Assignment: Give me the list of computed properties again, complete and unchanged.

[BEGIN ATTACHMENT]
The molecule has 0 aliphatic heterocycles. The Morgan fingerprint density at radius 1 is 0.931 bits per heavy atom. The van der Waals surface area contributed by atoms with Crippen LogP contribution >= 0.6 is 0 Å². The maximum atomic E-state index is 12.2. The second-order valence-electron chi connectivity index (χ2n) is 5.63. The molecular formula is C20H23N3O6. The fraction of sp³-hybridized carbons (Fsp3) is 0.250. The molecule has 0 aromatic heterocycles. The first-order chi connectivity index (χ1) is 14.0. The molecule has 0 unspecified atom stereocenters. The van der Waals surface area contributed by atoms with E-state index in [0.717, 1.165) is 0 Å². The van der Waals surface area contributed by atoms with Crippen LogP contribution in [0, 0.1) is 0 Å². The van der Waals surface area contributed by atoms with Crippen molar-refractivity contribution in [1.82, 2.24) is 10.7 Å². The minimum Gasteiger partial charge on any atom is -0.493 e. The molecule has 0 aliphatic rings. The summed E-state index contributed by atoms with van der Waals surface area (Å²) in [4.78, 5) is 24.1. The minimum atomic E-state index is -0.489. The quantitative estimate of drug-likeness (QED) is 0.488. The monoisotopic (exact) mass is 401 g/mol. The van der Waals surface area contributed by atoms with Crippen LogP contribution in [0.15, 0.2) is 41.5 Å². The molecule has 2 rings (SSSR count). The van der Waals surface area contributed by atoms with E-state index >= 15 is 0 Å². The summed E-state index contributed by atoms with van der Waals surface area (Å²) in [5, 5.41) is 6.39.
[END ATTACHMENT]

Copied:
The molecule has 0 aliphatic heterocycles. The Morgan fingerprint density at radius 1 is 0.931 bits per heavy atom. The van der Waals surface area contributed by atoms with Crippen LogP contribution >= 0.6 is 0 Å². The maximum atomic E-state index is 12.2. The second-order valence-electron chi connectivity index (χ2n) is 5.63. The molecular formula is C20H23N3O6. The fraction of sp³-hybridized carbons (Fsp3) is 0.250. The molecule has 0 aromatic heterocycles. The first-order chi connectivity index (χ1) is 14.0. The molecule has 0 unspecified atom stereocenters. The van der Waals surface area contributed by atoms with E-state index in [0.717, 1.165) is 0 Å². The van der Waals surface area contributed by atoms with Crippen LogP contribution in [0, 0.1) is 0 Å². The van der Waals surface area contributed by atoms with Crippen molar-refractivity contribution in [1.82, 2.24) is 10.7 Å². The minimum Gasteiger partial charge on any atom is -0.493 e. The molecule has 0 aliphatic rings. The summed E-state index contributed by atoms with van der Waals surface area (Å²) in [4.78, 5) is 24.1. The minimum atomic E-state index is -0.489. The quantitative estimate of drug-likeness (QED) is 0.488. The monoisotopic (exact) mass is 401 g/mol. The van der Waals surface area contributed by atoms with Crippen LogP contribution in [0.15, 0.2) is 41.5 Å². The molecule has 2 rings (SSSR count). The van der Waals surface area contributed by atoms with E-state index >= 15 is 0 Å². The summed E-state index contributed by atoms with van der Waals surface area (Å²) in [5, 5.41) is 6.39.